But Sherman-Palladino continually lets her off the hook with solutions she doesn’t come to by herself. The idea to write a book about her relationship with her mother? Jess. The clarity to make nice with Lorelai? Logan, after an Across the Universe-indebted night on the town. Meanwhile, her best friend Paris is a fiercely independent success who’s running her own business; Emily finds peace again without her husband at her side; and Lorelai, a force of nature who doesn’t need to prove anything to anyone, discovers self-awareness while “doing” Wild. There’s a lot of story potential in Rory, Stars Hollow’s “Chosen One,” struggling to get by, but unlike Lorelai, who lasted for years without her parents’ financial assistance, “Khaleesi” continually takes the easy way out, and makes a child follow her around with an umbrella.
This begs the question: Are we supposed to sympathize with Rory? I genuinely can’t tell. My hunch is, yes, we’re supposed to feel for Rory and cheer when she hands the first three chapters of her book to Lorelai. But her arc, from valedictorian to lazy writer who sleeps with her sources, comes across as frustrating at best, and trolling at worst. Sherman-Palladino had to know she was poking the online #content hornet’s nest when she turned Rory, who ended the original series covering this young up-and-comer Barack Obama, into an “actively bad journalist,” to quote the Atlantic, where Rory’s piece was spiked; they responded with 21 ways she messed up. Of course, if Sherman-Palladino, who wasn’t there for the final season, had her way, the series would have ended how A Year In the Life does, with Rory telling her recently-married mother that she’s pregnant. The way she’s depicted in the miniseries works for a confused 22-year-old, but it’s troubling now that she’s 32.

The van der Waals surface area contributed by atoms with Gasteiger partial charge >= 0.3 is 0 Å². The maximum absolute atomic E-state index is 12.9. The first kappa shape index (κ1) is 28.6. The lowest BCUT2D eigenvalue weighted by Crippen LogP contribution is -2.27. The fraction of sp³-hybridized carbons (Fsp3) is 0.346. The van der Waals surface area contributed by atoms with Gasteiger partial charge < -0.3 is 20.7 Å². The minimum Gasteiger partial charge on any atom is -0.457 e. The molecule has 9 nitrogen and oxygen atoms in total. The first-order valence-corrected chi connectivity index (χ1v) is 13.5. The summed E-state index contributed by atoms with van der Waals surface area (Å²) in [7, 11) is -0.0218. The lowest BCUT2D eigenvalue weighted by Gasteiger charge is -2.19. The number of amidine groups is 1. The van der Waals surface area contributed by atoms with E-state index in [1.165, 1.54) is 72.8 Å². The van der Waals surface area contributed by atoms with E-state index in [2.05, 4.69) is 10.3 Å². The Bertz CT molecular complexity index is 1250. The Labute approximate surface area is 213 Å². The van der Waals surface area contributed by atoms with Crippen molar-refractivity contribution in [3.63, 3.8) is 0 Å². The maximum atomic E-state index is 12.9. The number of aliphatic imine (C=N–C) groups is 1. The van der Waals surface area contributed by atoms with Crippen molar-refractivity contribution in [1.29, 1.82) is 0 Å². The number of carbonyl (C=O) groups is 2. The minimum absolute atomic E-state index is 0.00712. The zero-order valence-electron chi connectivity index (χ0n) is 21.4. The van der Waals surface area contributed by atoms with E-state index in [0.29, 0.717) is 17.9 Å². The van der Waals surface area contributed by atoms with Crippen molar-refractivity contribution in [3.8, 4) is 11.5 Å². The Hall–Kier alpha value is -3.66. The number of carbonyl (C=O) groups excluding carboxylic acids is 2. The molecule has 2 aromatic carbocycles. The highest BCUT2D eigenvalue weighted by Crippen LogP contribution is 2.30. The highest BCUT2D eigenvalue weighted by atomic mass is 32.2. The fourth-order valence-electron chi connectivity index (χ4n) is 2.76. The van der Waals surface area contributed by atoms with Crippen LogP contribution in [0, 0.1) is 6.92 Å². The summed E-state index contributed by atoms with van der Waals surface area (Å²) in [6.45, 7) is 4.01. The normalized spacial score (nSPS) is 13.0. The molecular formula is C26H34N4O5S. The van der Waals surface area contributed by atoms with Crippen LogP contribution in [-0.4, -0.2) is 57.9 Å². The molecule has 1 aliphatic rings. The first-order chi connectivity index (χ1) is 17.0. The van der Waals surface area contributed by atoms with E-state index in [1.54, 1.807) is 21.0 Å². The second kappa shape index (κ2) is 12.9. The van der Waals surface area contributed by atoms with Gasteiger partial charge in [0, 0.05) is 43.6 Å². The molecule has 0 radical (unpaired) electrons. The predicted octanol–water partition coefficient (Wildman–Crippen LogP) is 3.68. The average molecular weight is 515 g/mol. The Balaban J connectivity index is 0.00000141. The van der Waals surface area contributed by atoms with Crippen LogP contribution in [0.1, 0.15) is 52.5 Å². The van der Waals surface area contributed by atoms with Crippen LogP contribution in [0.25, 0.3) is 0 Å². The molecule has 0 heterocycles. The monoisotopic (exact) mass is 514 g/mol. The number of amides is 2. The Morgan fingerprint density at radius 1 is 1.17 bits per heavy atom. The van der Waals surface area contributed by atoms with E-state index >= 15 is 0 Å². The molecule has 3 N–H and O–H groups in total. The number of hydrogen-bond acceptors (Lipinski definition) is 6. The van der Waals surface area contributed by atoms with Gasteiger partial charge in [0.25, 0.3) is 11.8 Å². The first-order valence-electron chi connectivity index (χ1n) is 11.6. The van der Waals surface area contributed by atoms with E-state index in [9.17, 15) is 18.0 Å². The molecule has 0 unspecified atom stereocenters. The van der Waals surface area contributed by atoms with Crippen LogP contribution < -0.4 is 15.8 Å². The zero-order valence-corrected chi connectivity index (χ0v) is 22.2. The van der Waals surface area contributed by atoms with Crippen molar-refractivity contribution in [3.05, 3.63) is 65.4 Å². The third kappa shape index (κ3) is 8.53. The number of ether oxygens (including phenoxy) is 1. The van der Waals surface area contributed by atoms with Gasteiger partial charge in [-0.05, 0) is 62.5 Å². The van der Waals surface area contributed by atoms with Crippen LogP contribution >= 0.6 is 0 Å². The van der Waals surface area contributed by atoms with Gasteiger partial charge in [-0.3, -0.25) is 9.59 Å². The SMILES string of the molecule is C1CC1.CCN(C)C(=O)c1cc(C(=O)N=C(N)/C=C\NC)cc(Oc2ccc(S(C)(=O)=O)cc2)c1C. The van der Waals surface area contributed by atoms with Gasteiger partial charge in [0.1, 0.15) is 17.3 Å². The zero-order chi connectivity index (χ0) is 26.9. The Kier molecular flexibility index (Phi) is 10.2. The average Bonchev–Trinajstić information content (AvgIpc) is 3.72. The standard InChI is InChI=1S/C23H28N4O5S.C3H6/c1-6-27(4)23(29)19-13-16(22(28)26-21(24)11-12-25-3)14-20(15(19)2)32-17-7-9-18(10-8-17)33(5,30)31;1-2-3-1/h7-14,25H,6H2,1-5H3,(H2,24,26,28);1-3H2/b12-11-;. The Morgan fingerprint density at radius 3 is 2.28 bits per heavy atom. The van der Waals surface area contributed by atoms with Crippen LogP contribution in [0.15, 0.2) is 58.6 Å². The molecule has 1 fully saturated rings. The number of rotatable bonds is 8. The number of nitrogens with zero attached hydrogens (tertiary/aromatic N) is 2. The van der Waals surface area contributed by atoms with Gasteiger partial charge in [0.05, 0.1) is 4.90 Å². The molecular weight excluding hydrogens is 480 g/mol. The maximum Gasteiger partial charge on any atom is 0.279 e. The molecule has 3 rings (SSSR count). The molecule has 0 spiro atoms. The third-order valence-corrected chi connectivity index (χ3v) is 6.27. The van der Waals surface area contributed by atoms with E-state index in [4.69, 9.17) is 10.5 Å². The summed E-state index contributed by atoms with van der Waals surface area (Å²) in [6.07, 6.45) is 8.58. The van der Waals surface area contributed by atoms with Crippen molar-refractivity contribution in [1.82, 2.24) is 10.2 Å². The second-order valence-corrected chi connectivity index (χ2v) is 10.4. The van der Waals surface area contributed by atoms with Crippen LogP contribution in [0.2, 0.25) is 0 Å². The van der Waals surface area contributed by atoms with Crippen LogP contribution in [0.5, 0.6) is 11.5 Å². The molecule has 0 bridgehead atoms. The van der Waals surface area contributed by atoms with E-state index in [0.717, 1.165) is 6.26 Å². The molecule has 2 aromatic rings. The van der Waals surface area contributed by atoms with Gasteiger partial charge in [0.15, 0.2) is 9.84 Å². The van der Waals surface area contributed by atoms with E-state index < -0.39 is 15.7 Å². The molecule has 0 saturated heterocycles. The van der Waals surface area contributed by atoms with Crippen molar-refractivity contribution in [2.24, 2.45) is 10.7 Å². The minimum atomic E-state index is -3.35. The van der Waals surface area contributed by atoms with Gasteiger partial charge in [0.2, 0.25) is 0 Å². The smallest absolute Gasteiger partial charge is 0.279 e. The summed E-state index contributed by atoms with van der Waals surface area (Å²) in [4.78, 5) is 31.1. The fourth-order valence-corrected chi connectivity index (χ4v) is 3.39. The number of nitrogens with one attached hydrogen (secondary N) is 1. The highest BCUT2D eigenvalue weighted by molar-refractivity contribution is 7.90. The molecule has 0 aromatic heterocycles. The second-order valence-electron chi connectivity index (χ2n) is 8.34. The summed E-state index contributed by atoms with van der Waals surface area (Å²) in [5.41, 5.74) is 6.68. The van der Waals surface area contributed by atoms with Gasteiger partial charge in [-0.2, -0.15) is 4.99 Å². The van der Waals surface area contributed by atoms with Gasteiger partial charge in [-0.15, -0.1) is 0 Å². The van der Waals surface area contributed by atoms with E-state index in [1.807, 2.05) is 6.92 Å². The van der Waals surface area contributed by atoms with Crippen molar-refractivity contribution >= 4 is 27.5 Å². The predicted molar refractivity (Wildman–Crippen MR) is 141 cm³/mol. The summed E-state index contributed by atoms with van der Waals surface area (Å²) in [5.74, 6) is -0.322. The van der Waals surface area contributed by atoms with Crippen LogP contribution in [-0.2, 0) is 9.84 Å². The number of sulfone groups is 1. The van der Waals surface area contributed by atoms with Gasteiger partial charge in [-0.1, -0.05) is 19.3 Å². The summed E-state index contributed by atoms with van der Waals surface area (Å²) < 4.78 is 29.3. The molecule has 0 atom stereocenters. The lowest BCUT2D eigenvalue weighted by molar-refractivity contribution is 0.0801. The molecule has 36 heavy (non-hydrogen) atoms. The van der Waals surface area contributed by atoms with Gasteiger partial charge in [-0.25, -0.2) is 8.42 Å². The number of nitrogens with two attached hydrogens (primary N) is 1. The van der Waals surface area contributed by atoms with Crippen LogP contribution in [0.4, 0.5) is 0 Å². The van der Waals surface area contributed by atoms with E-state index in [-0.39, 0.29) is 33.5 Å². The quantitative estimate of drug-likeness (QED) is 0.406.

This is the same Rory Gilmore who turned down Logan’s engagement because she didn’t want to feel trapped by an emotionally manipulative man who throws money at his rich-people problems — a decade later, she has no qualms about being the other woman in an across-the-pond booty call. (Logan once also, accurately, called Rory out for lying to herself. “Wake up, Rory, whether you like it or not, you’re one of us. You went to prep school. You go to Yale. Your grandparents are building a whole damn astronomy building in your name.” In another version of the miniseries, Rory’s conflict is feeling like she’s trapped between worlds: Emily’s privileged elite vs. Lorelai’s folksy community. Or maybe she’s caught in Twin Peaks-meets-Wayward Pines, where she’s cursed to duplicate her mother’s life without being able to leave her small-town bubble. Instead, we got tap-dancing.)
Rory acts like a character from Girls, except we’re supposed to be horrified by the self-centeredness of Hannah and Marnie. Gilmore Girls plays that unintentional revulsion with a straight face, as if there’s nothing wrong with Rory’s entitled actions. The only explanation I can think of for this is that Gilmore Girls, the TV show, is adapted from Gilmore Girls, the book, written by Rory Gilmore. No wonder she’s the hero in her own story.
In anyone else’s, she’d be the villain.